Triangulating evidence from longitudinal and Mendelian randomization studies of metabolomic biomarkers for type 2 diabetes.

Details

Ressource 1Download: 33737653.pdf (928.77 [Ko])
State: Public
Version: Final published version
License: CC BY 4.0
Serval ID
serval:BIB_31003871533C
Type
Article: article from journal or magazin.
Collection
Publications
Institution
Title
Triangulating evidence from longitudinal and Mendelian randomization studies of metabolomic biomarkers for type 2 diabetes.
Journal
Scientific reports
Author(s)
Porcu E., Gilardi F., Darrous L., Yengo L., Bararpour N., Gasser M., Marques-Vidal P., Froguel P., Waeber G., Thomas A., Kutalik Z.
ISSN
2045-2322 (Electronic)
ISSN-L
2045-2322
Publication state
Published
Issued date
18/03/2021
Peer-reviewed
Oui
Volume
11
Number
1
Pages
6197
Language
english
Notes
Publication types: Journal Article
Publication Status: epublish
Abstract
The number of people affected by Type 2 diabetes mellitus (T2DM) is close to half a billion and is on a sharp rise, representing a major and growing public health burden. Given its mild initial symptoms, T2DM is often diagnosed several years after its onset, leaving half of diabetic individuals undiagnosed. While several classical clinical and genetic biomarkers have been identified, improving early diagnosis by exploring other kinds of omics data remains crucial. In this study, we have combined longitudinal data from two population-based cohorts CoLaus and DESIR (comprising in total 493 incident cases vs. 1360 controls) to identify new or confirm previously implicated metabolomic biomarkers predicting T2DM incidence more than 5 years ahead of clinical diagnosis. Our longitudinal data have shown robust evidence for valine, leucine, carnitine and glutamic acid being predictive of future conversion to T2DM. We confirmed the causality of such association for leucine by 2-sample Mendelian randomisation (MR) based on independent data. Our MR approach further identified new metabolites potentially playing a causal role on T2D, including betaine, lysine and mannose. Interestingly, for valine and leucine a strong reverse causal effect was detected, indicating that the genetic predisposition to T2DM may trigger early changes of these metabolites, which appear well-before any clinical symptoms. In addition, our study revealed a reverse causal effect of metabolites such as glutamic acid and alanine. Collectively, these findings indicate that molecular traits linked to the genetic basis of T2DM may be particularly promising early biomarkers.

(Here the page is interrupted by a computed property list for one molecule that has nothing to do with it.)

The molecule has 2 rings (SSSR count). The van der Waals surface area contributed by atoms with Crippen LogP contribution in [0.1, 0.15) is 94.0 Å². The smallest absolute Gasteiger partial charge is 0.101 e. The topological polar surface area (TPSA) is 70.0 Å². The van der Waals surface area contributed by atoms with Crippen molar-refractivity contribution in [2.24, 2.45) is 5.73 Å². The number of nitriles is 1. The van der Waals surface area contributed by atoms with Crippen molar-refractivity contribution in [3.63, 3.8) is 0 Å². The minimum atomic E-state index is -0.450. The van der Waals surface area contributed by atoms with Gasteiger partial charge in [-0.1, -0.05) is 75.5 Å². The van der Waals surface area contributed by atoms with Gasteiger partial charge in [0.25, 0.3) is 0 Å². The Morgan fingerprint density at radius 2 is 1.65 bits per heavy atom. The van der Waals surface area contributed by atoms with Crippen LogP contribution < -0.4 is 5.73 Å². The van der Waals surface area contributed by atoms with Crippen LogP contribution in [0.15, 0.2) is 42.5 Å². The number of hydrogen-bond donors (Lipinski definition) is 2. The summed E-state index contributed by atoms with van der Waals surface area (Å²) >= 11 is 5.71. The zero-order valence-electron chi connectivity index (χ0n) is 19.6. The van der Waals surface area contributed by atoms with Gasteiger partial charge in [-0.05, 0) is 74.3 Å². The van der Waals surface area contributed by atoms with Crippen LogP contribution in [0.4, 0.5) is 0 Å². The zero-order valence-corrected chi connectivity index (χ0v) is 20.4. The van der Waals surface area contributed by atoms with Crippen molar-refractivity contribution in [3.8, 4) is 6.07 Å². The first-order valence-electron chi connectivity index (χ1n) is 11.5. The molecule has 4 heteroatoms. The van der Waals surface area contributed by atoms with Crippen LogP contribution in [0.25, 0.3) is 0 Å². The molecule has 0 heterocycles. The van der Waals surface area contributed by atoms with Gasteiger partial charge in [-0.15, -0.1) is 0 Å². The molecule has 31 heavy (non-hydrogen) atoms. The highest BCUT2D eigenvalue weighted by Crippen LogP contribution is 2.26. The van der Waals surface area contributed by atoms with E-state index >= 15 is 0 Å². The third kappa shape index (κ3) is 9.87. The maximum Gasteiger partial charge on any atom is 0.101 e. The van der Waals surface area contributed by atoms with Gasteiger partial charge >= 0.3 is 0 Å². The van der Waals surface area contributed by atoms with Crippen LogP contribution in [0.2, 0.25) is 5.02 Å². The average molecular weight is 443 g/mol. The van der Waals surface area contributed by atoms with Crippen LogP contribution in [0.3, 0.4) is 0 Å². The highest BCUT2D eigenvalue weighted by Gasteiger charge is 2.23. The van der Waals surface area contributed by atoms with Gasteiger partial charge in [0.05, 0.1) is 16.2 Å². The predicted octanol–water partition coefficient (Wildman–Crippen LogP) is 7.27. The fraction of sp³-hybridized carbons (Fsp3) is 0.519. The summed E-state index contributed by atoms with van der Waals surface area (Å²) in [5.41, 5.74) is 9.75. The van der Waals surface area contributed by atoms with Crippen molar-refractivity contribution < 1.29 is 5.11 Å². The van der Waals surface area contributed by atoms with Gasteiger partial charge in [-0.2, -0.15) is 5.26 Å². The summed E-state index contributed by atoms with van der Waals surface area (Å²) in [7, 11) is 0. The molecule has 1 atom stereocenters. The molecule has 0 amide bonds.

Keywords
Multidisciplinary
Pubmed
Open Access
Yes
Create date
22/03/2021 9:27
Last modification date
27/03/2021 7:32
Usage data